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James J. Braddock
Birth: Jun. 7, 1905
Hell's Kitchen
New York County (Manhattan)
New York, USA
Death: Nov. 29, 1974
North Bergen
Hudson County
New Jersey, USA

Professional Boxer. Born in New York City, New York, as James Walter Braddock, the son of Irish-American parents Joseph and Elizabeth O'Tool Braddock. Known as Jim he enjoyed playing marbles, baseball and hanging around the old swimming hole on the edge of the Hudson River or under the Hackensack River Bridge. In the years of 1919 to 1923, Jim worked a series of jobs: A messenger boy for Western Union, a printer's devil, a teamster and an errand boy in a silk mill. It was during this time that Jimmy discovered his passion for boxing. Jim spent a few years honing his skills as a successful amateur fighter throughout New Jersey and in 1926 entered the professional boxing circuit in the light heavyweight division. During his first year, he overwhelmed the competition, knocking out opponent after opponent in the early rounds of most fights. As a top light heavyweight, he thought of moving into the heavyweight class. Problem was that although he stood over six feet, two inches, he seldom weighed over 180 pounds. But even with his trim physique, Jim's powerful right hand was no match for even those opponents that weighed close to 220 pounds. Jim fought light heavyweight champ Tommy Loughran in 1929 for the title, but was defeated in a heartbreaking 15-round decision. Following the Loughran fight and the stock market crash of 1929, Jim was down on his luck. He had a hard time struggling to win fights. Jim married Mae Fox in 1930 and the couple had three children. To support his family he hung up his boxing gloves and filed for government relief. In 1934, due to a last minute cancellation, Jim was given the opportunity to fight John "Corn" Griffin on the under card fight for that evening's heavyweight championship fight between Max Baer and Primo Carnera. To the amazement of everyone, he went on to upset Griffin with a third round knockout. His next opportunity came with the fight against John Henry Lewis. Most predicted that Jim wouldn't make it through the fight. However, he proved the critics wrong with a ten round victory. He had earned his nickname, Cinderella Man, from his seemingly fairytale like rise from a poor local fighter to the heavyweight boxing champion of the world. Considered little more than a journeyman fighter, Jim was hand-picked by Baer's handlers because he was seen as an easy payday for the champion. Instead, on June 13, 1935, at Madison Square Garden Bowl, Jim won the Heavyweight Championship of the World as the 10-to-1 underdog in one of the most stunning upsets in boxing history. On June 22, 1937, Jim would defend and lose his heavyweight title in an eight round KO to "The Brown Bomber" Joe Louis. He retired after winning his final fight against Tommy Farr in 1938. Throughout his career he has 68 bouts and 51 wins, 26 by knockout. Jim was inducted into the Ring Boxing Hall of Fame in 1964, the Hudson County Hall of Fame in 1991 and the International Boxing Hall of Fame in 2001. The 2005 biographical film Cinderella Man tells Jim Braddock's story. Directed by Ron Howard, it stars Russell Crowe as Jim Braddock and Renée Zellweger as his wife, Mae. Jim died at his home in his sleep at the age of 69. (bio by: Shock)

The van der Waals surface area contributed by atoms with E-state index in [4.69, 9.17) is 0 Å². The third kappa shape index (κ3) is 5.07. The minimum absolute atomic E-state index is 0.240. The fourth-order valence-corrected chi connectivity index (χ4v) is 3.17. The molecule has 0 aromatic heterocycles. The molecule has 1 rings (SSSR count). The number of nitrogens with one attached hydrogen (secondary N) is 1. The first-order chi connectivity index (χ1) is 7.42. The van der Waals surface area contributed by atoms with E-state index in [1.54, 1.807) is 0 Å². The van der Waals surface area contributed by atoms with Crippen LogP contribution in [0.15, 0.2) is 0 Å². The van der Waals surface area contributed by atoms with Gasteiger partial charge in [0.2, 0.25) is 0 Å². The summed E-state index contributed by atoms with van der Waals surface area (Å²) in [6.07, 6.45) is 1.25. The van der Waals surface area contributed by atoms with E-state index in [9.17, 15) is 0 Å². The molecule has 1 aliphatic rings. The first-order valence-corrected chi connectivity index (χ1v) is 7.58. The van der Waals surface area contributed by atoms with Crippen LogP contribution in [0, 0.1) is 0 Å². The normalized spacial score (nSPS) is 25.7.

Family links: 
  Mae T Fox Braddock (1906 - 1985)
  Howard P Braddock (1931 - 2006)*
  James Braddock (1931 - 2001)*
  Rosemarie Braddock Dewitt (1933 - 1995)*
*Calculated relationship
Mount Carmel Cemetery
Bergen County
New Jersey, USA
Plot: East St. Patrick Grave 47 (along fence)
Maintained by: Find A Grave
Record added: Jan 01, 2001
Find A Grave Memorial# 1805
James J. Braddock
Added by: Shock
James J. Braddock
Added by: G. Stoecklein
James J. Braddock
Added by: G. Stoecklein
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- Janet Carroll
 Added: Feb. 19, 2017
God bless you and thank you for your devoted service and fellowship within the Freemasons. Rest in Peace, James.
- Rick
 Added: Feb. 1, 2017
Thank you for your service to our country during WW II, and for demonstrating your formidable boxing skills. Rest in peace, sir.
- Frank R. Adamski
 Added: Jan. 21, 2017
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